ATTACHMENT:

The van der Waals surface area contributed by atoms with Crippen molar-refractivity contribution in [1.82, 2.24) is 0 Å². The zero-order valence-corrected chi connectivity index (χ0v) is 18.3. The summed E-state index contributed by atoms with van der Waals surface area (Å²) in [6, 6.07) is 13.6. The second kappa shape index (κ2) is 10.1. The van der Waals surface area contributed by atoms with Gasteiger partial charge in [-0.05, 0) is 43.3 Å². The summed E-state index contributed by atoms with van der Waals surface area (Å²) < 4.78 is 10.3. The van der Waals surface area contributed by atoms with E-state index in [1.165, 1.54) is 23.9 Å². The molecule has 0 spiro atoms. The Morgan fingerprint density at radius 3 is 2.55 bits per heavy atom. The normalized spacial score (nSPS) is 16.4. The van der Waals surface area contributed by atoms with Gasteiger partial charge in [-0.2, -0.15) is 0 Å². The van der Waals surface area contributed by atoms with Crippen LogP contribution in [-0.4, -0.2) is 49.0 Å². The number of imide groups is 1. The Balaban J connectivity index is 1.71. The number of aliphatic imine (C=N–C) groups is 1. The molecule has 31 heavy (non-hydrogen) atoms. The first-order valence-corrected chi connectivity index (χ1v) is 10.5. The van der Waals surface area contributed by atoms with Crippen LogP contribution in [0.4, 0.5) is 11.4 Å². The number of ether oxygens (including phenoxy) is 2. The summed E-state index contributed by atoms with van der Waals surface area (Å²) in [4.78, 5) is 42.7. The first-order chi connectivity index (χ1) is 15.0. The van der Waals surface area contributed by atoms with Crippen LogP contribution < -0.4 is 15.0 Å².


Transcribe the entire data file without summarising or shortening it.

The van der Waals surface area contributed by atoms with Crippen molar-refractivity contribution in [1.82, 2.24) is 0 Å². The zero-order valence-corrected chi connectivity index (χ0v) is 18.3. The summed E-state index contributed by atoms with van der Waals surface area (Å²) in [6, 6.07) is 13.6. The second kappa shape index (κ2) is 10.1. The van der Waals surface area contributed by atoms with Gasteiger partial charge in [-0.05, 0) is 43.3 Å². The summed E-state index contributed by atoms with van der Waals surface area (Å²) < 4.78 is 10.3. The van der Waals surface area contributed by atoms with E-state index in [1.165, 1.54) is 23.9 Å². The molecule has 0 spiro atoms. The Morgan fingerprint density at radius 3 is 2.55 bits per heavy atom. The normalized spacial score (nSPS) is 16.4. The van der Waals surface area contributed by atoms with Gasteiger partial charge in [-0.2, -0.15) is 0 Å². The van der Waals surface area contributed by atoms with Crippen LogP contribution in [-0.4, -0.2) is 49.0 Å². The number of imide groups is 1. The Balaban J connectivity index is 1.71. The number of aliphatic imine (C=N–C) groups is 1. The molecule has 31 heavy (non-hydrogen) atoms. The first-order valence-corrected chi connectivity index (χ1v) is 10.5. The van der Waals surface area contributed by atoms with Crippen LogP contribution in [0.4, 0.5) is 11.4 Å². The number of ether oxygens (including phenoxy) is 2. The summed E-state index contributed by atoms with van der Waals surface area (Å²) in [4.78, 5) is 42.7. The first-order chi connectivity index (χ1) is 15.0. The van der Waals surface area contributed by atoms with Crippen LogP contribution < -0.4 is 15.0 Å².